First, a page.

Airline tickets are expensive, but there are lots of deals out there. The problem is that sales and low prices are often hard to find, even when you know that they are eventually coming.
There are a number of variables that go into an airline’s decision to raise or lower prices, and those variables are constantly changing. It’s no wonder that you hear conflicting advice about the “perfect time” to buy tickets. Some people tell you to buy on a Tuesday, while other may say that it doesn’t matter when you buy, as long as you fly on a Tuesday.
Likewise, you can sometimes find lower prices by buying your ticket very early, but sometimes taking a gamble and waiting until the last minute leads to dirt cheap fares.
In short, there is no single “secret” to finding the cheapest fares every time you fly, but there are some tricks that can put the odds of a cheap flight in your favor. If you employ some of these ideas, your air travel budget will be much less than the average flier.
Know the odds
A survey by CheapAir recently put the optimal time to buy tickets at 54 days before flying. This study also showed that fares were much higher when they were bought less than a month before departure.
Despite the possibility of occasionally scoring a cheap fare less than a week before you travel, the odds are firmly against last-minute buyers. On average, last minute buyers payed $100 more than people who bought their ticket more than month in advance.
The sweet spot for low fares was one to three months before takeoff. Fares were within $10 of the 54-day price for this entire two month period. If you are flying, then waiting for the optimal time window can at least put the odds in your favor.
Look where no one else is looking
Most people buy their airline tickets on third party sites or from a travel agent. These fares are often lower than buying directly from the airline. However, you can sometimes get good deals from the airlines themselves if you know where to look.
Low cost carriers like Southwest and JetBlue offer fare sales on their web sites frequently. Even major carriers and international airlines have sales that are announced only on their site and nowhere else. There is no hard and fast rule for when these sales happen, but it is worth checking sites frequently.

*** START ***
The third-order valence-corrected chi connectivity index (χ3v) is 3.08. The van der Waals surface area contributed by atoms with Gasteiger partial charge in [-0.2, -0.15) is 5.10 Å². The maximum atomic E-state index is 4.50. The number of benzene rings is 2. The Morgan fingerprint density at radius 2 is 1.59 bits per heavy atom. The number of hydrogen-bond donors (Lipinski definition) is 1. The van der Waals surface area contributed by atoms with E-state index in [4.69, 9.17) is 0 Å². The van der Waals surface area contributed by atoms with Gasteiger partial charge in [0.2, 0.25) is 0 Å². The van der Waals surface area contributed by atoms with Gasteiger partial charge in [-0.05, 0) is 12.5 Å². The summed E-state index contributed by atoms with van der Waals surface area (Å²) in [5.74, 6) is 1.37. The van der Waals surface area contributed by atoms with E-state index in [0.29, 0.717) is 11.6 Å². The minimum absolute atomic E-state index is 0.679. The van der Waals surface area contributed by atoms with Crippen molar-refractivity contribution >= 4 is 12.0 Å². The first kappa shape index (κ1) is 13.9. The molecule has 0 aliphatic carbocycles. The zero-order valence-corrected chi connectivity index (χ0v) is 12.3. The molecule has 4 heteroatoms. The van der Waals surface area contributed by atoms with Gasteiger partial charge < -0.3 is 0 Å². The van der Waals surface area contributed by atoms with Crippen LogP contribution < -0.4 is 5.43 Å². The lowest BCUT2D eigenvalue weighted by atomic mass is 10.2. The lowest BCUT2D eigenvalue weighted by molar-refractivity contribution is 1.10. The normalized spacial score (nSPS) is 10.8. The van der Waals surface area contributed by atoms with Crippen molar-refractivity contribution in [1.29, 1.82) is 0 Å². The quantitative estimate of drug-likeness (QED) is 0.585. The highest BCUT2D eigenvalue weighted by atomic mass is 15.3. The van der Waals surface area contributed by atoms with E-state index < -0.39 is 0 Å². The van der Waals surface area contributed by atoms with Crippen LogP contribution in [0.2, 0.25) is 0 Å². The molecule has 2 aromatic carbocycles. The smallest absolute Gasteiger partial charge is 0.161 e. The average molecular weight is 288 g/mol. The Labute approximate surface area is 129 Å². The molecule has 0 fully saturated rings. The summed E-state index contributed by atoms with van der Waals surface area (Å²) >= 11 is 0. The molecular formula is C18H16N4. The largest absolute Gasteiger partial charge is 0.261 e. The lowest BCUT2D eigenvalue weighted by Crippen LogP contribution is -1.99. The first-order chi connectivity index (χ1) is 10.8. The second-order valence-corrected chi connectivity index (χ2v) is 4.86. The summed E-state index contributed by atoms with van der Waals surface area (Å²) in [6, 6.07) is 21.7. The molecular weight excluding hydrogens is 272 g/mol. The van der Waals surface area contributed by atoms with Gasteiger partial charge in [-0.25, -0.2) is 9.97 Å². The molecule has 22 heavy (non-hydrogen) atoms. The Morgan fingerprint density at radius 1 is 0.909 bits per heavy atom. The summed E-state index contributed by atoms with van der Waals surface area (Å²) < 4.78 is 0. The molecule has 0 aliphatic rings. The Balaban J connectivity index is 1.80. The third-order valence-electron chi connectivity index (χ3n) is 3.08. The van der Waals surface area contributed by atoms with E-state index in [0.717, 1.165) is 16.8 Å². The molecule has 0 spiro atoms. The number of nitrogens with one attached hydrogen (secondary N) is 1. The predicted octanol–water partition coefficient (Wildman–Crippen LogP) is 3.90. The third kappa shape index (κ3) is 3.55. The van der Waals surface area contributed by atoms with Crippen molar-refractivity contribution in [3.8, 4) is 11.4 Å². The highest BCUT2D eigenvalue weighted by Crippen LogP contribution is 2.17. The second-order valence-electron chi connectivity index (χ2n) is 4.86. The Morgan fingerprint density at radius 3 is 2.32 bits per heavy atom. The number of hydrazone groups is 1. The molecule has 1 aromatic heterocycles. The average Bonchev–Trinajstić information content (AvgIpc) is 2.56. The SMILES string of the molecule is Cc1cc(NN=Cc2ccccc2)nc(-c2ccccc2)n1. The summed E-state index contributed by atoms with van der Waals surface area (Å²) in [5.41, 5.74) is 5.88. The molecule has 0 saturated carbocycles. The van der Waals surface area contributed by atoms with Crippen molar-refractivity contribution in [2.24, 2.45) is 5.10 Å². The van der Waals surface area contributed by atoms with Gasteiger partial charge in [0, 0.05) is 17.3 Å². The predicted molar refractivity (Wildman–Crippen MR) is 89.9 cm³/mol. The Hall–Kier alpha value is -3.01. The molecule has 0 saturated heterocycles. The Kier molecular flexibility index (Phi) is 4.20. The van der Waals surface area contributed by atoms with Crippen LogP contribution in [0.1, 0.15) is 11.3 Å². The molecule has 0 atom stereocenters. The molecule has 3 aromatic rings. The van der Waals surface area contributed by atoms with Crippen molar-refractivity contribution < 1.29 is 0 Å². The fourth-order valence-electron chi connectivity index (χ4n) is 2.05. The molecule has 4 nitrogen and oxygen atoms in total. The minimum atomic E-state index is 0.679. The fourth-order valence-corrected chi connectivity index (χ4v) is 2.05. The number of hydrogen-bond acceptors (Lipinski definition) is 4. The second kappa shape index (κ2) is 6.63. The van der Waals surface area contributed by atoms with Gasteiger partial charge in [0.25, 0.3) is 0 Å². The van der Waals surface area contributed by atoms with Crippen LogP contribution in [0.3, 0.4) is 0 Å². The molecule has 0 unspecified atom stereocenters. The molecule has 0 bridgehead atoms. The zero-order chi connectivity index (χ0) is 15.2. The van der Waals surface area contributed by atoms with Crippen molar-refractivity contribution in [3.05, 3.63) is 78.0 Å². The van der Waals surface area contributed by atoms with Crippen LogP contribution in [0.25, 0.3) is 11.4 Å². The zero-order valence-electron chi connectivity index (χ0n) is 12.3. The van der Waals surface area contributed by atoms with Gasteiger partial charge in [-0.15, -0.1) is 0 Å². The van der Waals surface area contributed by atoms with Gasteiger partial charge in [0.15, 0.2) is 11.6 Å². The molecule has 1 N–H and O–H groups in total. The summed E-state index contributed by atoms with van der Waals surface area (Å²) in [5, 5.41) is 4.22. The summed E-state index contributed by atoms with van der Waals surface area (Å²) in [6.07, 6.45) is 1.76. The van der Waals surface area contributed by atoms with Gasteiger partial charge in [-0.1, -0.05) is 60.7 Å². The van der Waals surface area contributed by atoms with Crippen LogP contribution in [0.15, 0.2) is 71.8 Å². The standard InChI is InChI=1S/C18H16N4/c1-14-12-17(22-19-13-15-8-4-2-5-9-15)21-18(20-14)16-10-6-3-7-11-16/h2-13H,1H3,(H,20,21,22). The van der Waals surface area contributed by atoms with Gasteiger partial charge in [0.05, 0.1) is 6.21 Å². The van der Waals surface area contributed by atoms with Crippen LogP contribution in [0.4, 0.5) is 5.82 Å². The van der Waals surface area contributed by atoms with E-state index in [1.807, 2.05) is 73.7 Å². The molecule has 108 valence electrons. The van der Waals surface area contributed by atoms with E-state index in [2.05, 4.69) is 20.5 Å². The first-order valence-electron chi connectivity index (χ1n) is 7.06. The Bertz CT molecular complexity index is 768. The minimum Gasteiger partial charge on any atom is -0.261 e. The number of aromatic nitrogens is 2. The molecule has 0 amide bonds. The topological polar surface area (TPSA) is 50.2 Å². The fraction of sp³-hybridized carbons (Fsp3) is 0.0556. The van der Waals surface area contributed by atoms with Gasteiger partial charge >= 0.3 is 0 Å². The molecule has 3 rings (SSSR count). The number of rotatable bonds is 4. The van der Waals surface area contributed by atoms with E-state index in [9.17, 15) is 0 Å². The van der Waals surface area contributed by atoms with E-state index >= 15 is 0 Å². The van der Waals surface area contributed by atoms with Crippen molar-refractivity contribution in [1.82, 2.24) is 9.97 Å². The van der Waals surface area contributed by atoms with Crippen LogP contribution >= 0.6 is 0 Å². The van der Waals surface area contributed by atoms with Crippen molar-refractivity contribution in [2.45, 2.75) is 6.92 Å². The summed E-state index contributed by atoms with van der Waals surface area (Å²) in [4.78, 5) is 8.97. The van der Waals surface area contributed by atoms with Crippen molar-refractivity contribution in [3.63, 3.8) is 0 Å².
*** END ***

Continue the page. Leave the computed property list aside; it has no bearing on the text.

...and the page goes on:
Many airlines also post flash sales on Twitter. @JetBlueCheeps has a constant stream of sales. @United and @Delta occasionally announce discounted tickets, but you have to wade through lots of PR tweets to find them. A better policy for major airlines and international airlines is to sign up for their email list. You’ll probably have to wade through some unwanted emails, but at least you will get early notification about upcoming sales.
Third party fare tweeters like @airfarewatchdog notify followers of sales (they even have an email notification option). If you haven’t found a deal by 30 days before you plan to take off, your best policy is probably to play the odds and purchase a full fare before prices start to rise too much.
Changing your ticket
Some people adopt a buy-and-hold policy. They buy very early – three to six months before departure – and then try to exchange their ticket if cheaper fares pop up. The problem with this is that “change fees,” charged if you want to change your ticket, have risen considerably over the past few years. Low cost carriers like Southwest advertise fee-free changes, but these are usually only valid on full fares. So, in general, you’d need a significant price change in order to make this strategy work.
But there is another way to game the airlines
One final “hack” worth trying is to take advantage of airline’s credit card bonuses. Airlines issue credit cards to any applicant who qualifies. The credit cards have rewards points programs. In order to lure new customers, these cards often come with intro bonuses, which are paid in points or airline miles.
The catch is that these bonuses are triggered after you reach a spending threshold. This threshold can be as high as $3,000 (or even $5,000) over a three month period. If you use your card on day-to-day spending and bill paying, you may reach the trigger amount more quickly than you expect. To get the full value for the points, you need to pay off the entire credit card balance each month.
Most of these airline cards have an annual fee that is waived for the first year. Technically, you could earn your free or cheap flight and then cancel the card before the annual fee is due the next year. Canceling your card quickly may hurt your credit score in the short term, but it shouldn’t do any irreparable damage in the long term.
If you are disciplined, these tricks will make it possible for you to get cheap fares time after time.